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Naive Neighbor
Collapse GCB Hash Homogeneous
19
26
30
36
37
Ta b l e 6 . 3 . Actual framerates produced by the original two-pass algorithm (Naive), the
original algorithm with neighbor lists (Neighbor), the collapsed SPH algorithm (Collapse),
the collapsed algorithm with a grid cell based hash (GCB Hash) and an implementation
with all previous improvements and the optimizations for homogeneous fluids (Homoge-
neous). The simulation consists of 8000 fluid particles at rest in a glass, with k r
= 750
g r = 100 and μ r
= =1 . 5 . All tests are performed on a single core of an Intel Xeon
W3520.
6.8 Conclusion
In this chapter, the elements for constructing an efficient and stable SPH simu-
lation have been discussed, applicable to both sequential and parallel algorithms.
This includes optimizing the SPH algorithm and equations, designing an efficient
spatial hash for nearest-neighbor searching, and obtaining a stable simulation.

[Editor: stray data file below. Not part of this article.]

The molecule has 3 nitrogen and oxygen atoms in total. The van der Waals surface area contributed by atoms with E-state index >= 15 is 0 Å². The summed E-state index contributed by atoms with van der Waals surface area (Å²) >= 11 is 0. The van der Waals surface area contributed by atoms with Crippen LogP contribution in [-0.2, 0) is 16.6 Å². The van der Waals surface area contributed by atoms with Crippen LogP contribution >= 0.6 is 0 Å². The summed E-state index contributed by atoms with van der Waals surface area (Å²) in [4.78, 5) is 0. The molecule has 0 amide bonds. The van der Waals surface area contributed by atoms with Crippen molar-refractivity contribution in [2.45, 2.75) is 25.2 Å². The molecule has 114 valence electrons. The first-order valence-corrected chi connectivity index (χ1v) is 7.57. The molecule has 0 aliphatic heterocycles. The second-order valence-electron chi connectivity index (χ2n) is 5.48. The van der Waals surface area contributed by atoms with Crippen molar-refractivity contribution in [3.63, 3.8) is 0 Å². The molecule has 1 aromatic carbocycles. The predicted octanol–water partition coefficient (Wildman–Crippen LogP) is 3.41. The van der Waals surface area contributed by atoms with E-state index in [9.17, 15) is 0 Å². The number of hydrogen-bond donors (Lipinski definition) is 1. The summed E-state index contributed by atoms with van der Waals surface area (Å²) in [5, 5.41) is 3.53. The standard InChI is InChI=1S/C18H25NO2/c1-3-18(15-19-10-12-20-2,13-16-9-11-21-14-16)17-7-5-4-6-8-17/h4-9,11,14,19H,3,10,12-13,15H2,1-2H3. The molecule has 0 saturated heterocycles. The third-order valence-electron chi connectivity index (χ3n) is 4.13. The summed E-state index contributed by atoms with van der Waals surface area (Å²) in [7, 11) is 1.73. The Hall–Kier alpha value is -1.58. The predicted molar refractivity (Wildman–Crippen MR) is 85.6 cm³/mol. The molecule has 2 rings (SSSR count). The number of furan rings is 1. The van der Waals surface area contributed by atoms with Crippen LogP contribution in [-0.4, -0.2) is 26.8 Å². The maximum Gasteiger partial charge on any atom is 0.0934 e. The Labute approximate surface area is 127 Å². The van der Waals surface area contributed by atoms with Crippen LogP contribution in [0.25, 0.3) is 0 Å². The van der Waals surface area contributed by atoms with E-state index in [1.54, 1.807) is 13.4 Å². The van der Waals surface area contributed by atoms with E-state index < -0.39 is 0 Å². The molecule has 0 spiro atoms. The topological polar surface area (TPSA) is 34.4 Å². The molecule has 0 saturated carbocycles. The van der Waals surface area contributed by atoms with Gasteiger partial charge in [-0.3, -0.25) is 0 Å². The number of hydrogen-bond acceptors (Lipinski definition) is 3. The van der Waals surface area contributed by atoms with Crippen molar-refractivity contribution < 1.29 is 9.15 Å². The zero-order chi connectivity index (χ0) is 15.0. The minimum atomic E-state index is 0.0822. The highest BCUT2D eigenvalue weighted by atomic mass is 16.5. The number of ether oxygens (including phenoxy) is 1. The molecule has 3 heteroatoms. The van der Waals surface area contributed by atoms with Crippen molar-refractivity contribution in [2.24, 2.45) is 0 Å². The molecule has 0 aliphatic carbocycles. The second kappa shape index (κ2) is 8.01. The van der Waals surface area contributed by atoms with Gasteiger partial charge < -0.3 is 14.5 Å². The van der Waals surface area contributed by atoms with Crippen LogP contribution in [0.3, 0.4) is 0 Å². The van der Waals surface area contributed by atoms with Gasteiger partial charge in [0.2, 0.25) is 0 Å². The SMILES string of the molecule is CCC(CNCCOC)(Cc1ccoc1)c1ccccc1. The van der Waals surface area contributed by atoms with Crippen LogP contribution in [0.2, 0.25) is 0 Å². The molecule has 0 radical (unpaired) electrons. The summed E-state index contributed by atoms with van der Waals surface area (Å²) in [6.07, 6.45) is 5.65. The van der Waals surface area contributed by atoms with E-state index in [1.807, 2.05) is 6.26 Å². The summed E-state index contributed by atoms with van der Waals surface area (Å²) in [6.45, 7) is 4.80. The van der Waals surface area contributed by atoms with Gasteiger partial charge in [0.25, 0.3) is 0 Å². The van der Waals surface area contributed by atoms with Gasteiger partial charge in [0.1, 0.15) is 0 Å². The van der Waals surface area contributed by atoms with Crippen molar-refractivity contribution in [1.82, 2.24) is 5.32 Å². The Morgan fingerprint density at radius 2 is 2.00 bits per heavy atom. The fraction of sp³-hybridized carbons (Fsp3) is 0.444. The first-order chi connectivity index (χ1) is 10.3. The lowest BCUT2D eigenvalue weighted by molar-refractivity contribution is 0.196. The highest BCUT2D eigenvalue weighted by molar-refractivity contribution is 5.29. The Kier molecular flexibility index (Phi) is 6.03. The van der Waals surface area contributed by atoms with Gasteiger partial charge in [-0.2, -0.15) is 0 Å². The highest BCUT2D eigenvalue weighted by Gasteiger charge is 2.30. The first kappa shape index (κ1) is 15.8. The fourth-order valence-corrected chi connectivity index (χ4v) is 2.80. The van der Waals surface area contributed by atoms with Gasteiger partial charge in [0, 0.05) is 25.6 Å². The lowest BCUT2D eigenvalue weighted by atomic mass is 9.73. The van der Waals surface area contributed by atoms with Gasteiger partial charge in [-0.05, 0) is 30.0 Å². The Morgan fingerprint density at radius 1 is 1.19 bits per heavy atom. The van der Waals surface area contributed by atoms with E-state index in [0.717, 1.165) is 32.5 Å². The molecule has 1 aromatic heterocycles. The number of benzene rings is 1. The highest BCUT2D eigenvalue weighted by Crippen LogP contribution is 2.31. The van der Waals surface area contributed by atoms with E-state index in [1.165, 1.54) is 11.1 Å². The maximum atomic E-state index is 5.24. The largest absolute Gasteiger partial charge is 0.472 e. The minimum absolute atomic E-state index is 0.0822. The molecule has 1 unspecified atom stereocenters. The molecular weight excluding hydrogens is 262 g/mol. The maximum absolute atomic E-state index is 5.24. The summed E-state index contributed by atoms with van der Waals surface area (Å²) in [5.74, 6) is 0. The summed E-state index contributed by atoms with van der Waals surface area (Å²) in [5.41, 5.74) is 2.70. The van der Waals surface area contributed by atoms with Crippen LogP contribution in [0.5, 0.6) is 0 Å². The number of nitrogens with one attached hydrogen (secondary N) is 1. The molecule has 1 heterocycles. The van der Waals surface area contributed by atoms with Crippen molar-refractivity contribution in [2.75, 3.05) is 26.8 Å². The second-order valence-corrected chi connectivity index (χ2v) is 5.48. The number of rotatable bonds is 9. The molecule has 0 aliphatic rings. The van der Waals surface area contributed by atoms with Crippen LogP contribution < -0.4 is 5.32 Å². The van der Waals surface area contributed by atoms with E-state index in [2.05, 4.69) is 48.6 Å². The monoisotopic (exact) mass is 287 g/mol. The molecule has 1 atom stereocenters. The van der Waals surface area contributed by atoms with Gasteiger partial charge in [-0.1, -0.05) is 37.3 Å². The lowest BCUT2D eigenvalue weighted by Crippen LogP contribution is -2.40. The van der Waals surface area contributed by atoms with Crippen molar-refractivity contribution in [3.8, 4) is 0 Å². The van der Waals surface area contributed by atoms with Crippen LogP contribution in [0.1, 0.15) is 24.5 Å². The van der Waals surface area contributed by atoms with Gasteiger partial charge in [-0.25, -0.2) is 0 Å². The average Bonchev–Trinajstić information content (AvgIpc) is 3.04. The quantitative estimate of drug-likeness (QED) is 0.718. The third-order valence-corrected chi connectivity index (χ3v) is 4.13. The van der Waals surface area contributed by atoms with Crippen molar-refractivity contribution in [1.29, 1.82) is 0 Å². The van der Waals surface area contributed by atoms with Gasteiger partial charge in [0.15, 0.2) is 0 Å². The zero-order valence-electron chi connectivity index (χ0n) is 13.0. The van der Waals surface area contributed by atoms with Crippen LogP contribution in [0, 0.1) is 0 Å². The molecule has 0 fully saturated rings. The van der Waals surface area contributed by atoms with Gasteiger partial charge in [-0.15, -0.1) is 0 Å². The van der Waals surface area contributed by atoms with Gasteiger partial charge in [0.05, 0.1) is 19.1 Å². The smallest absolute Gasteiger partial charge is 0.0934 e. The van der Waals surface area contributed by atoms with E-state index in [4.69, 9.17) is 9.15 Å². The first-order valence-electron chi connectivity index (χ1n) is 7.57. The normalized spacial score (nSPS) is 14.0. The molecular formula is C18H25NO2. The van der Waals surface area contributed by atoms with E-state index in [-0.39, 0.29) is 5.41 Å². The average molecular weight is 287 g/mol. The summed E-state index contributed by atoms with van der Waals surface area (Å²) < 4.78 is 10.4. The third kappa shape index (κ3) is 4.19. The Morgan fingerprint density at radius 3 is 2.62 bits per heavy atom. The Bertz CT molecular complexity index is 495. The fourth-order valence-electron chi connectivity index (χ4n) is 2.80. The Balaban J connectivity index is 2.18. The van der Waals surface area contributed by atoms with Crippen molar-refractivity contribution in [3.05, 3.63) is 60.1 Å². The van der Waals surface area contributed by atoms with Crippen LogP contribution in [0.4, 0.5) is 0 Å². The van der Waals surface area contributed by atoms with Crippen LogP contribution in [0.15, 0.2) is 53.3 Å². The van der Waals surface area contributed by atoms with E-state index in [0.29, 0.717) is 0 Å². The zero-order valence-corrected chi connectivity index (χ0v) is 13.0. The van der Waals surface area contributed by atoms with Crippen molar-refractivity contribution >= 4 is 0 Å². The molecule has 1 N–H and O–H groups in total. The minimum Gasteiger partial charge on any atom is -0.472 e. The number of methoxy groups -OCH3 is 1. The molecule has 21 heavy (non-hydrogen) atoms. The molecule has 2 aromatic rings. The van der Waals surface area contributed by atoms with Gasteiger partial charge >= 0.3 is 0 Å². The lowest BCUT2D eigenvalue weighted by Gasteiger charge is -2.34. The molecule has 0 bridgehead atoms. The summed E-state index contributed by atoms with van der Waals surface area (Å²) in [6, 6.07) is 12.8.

Further work can focus on the implementation and optimization of the spatial
hash data structure—or other spatial data structures—for specific parallel plat-
forms. For an implementation on multiple processors, one can take a look at
Chapter 7, “Parallelizing Particle-Based Simulation on Multiple Processors” by
Takahiro Harada. Because current real-time SPH simulations still allow the fluid
to compress, another interesting topic of research is incompressible SPH for a
more convincing simulation of water, as described in [Koshizuka and Oka 96]
and [Edmond and Shao 02]. Lastly, efficient real-time visualization of fluids re-
mains an open problem despite the plethora of methods available and is also a
necessity for presenting a believable simulation to the end user.
6.9 Appendix: Scaling the Pressure Force
Scaling the fluid simulation—the fluid-particle positions x and smoothing kernel
size h —with a factor s does not necessarily have an influence on fluid behav-
ior. This section shows that for our choice of smoothing kernels, the fluid-particle
acceleration a scales linearly with the fluid simulation. Consequently, the fluid be-
havior resulting from pressure forces does not change relative to the scale of the
simulation. The only requirement is that the pressure constant k scale according
to s 2 . The proof follows from Equation (6.9) below, which defines the accelera-
tion of the scaled fluid particles i s in terms of the acceleration of the original fluid
particles i . The definition of a i
is taken from Equation (6.8):
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